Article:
Roche’s OCREVUS (ocrelizumab) significantly reduced multiple measures of disease progression in relapsing and primary progressive multiple sclerosis
Posted in Industry News on 3rd Jul 2017
- OCREVUS increased the number of patients with relapsing MS (RMS) and primary progressive MS (PPMS) who maintained No Evidence of Progression or Active Disease (NEPAD) versus Rebif (interferon beta-1a) in RMS and placebo in PPMS
- OCREVUS significantly reduced the risk of RMS and PPMS patients requiring mobility aids versus comparators
- In PPMS patients, OCREVUS reduced the risk of more severe forms of disability progression versus placebo
New post-hoc analyses from the OCREVUS® (ocrelizumab) Phase III clinical trial programme in people with relapsing and primary progressive forms of multiple sclerosis (RMS and PPMS) were presented at the 3rd Congress of the European Academy of Neurology (EAN) in Amsterdam.
OCREVUS significantly reduced disease activity and disability progression in patients with RMS and PPMS, as measured by No Evidence of Progression or Active Disease (NEPAD), a novel composite endpoint in MS. In RMS, OCREVUS significantly increased the proportion of patients maintaining NEPAD by 82 percent compared with Rebif® (interferon beta-1a) at 96 weeks in a pooled exploratory analysis of the Phase III OPERA I and II studies (p<0.001). In PPMS patients, OCREVUS more than tripled the proportion of those who maintained NEPAD compared with placebo at 120 weeks in an exploratory analysis of the Phase III ORATORIO study (29.9 percent with OCREVUS versus 9.4 percent with placebo, p<0.001).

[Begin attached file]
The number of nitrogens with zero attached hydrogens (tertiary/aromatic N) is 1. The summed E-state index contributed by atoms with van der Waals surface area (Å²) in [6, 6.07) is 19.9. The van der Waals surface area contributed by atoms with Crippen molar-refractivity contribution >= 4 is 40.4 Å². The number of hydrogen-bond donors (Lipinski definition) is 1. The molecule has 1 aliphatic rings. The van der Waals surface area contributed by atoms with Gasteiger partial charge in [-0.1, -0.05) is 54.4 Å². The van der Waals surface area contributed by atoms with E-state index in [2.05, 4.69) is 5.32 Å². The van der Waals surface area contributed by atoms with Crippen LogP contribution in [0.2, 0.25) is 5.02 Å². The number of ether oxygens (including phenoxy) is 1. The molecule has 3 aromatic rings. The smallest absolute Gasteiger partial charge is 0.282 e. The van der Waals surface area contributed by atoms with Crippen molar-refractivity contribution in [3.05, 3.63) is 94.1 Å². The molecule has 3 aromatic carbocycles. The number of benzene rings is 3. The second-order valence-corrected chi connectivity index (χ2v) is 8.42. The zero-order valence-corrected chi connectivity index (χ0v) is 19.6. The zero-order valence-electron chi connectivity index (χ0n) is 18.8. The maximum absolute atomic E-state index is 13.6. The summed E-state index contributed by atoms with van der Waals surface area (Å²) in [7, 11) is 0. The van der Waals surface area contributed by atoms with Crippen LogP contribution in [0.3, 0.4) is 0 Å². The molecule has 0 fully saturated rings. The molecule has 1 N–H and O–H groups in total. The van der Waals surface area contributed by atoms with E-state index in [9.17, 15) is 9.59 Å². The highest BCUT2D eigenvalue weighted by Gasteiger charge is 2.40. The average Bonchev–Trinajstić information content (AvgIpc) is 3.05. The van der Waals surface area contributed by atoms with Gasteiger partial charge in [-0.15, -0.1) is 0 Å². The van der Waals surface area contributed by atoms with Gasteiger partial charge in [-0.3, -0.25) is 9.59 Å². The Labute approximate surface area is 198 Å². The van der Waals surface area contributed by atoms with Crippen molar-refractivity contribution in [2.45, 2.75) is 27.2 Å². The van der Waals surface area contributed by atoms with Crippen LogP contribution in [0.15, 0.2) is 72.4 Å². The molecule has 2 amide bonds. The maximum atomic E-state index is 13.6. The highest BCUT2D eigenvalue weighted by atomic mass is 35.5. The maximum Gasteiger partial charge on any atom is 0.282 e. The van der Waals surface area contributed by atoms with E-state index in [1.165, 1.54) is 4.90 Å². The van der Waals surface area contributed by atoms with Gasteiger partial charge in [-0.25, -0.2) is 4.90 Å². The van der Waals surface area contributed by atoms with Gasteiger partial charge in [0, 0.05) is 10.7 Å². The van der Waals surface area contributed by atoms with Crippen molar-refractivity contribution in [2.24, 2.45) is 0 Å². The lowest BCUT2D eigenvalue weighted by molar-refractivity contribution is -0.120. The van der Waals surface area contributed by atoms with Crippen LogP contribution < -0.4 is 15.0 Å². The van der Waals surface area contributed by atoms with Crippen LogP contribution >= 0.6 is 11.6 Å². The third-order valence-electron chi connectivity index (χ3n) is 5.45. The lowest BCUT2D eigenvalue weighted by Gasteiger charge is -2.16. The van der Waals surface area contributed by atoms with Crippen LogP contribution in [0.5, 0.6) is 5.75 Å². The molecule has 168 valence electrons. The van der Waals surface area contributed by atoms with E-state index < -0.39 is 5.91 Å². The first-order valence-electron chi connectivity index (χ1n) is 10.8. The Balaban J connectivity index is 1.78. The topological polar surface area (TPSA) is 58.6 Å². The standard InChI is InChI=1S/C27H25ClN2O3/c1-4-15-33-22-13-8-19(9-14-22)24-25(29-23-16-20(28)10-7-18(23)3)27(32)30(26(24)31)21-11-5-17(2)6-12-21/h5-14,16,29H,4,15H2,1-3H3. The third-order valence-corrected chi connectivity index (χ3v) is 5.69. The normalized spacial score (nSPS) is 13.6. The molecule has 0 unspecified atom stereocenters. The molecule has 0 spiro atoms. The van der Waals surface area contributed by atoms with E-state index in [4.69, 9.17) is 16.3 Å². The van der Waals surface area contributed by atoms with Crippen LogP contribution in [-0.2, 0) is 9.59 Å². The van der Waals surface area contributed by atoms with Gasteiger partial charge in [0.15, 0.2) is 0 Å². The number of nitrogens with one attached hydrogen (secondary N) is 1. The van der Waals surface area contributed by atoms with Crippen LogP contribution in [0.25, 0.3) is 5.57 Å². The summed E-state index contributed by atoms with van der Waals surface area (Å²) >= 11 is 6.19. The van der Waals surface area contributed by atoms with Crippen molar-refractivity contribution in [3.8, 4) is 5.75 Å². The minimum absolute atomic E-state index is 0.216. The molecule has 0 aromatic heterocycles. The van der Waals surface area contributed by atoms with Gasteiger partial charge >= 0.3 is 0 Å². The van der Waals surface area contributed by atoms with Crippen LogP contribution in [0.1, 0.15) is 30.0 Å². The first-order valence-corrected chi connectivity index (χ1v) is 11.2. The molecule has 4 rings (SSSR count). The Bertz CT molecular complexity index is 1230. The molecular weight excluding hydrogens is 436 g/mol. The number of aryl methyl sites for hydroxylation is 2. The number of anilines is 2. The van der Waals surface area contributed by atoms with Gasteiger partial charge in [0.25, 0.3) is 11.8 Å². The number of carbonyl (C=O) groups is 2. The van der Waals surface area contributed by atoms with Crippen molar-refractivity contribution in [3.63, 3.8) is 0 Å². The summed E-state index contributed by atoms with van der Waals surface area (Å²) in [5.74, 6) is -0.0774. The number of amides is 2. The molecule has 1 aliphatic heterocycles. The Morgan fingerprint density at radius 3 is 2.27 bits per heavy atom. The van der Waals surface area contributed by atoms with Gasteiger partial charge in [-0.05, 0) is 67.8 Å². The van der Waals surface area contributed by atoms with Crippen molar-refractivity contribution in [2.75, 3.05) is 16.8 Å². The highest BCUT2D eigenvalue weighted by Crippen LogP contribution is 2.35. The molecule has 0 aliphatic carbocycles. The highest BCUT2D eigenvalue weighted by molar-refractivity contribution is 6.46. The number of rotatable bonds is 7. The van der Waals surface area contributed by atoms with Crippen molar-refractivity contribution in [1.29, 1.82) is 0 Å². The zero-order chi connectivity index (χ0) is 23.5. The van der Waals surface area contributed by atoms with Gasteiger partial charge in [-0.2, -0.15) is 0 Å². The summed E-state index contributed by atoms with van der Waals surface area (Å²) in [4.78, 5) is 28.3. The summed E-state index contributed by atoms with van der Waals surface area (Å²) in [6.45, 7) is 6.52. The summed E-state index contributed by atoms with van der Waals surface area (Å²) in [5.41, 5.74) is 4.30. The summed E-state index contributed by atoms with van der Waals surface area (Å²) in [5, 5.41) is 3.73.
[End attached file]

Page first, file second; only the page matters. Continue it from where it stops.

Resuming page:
NEPAD is considered a clinically meaningful endpoint because it signifies a patient has no relapses, no confirmed disability progression measured by the Expanded Disability Status Scale (EDSS), no progression equal to or above 20 percent on the timed 25-foot walk (T25-FW) and the nine-hole peg test (9-HPT), no gadolinium-enhancing T1 MRI lesions and no new or enlarging T2 MRI lesions.
“These results underline that the significant effects of OCREVUS on disability progression are clinically meaningful,” said Ludwig Kappos, MD, Chair of the Department of Neurology, University Hospital, Basel, Switzerland. “Slowing disability progression, or preventing people with MS from having to use a cane or wheelchair, makes a great difference to their daily lives. It is particularly exciting to see these benefits in people with PPMS, a disabling form of MS without approved treatments in Europe.”
In separate post-hoc analyses of the OPERA I and II studies, OCREVUS significantly reduced the risk of patients with RMS losing the ability to walk long distances unassisted (EDSS ≥4) or requiring a cane or crutch (EDSS ≥6) compared with interferon beta-1a at 96 weeks (p≤0.005). In the ORATORIO study, OCREVUS significantly reduced the risk of becoming wheelchair-bound (EDSS ≥7) compared with placebo at 120 weeks in PPMS patients with baseline EDSS ≤6 (p≤0.028).
Furthermore, in a post-hoc analysis of the placebo-controlled ORATORIO study, OCREVUS consistently reduced the risk of 12- and 24-week confirmed disability progression (CDP) across three different definitions of the measure meant to capture more severe disability worsening than traditionally assessed in PPMS patients.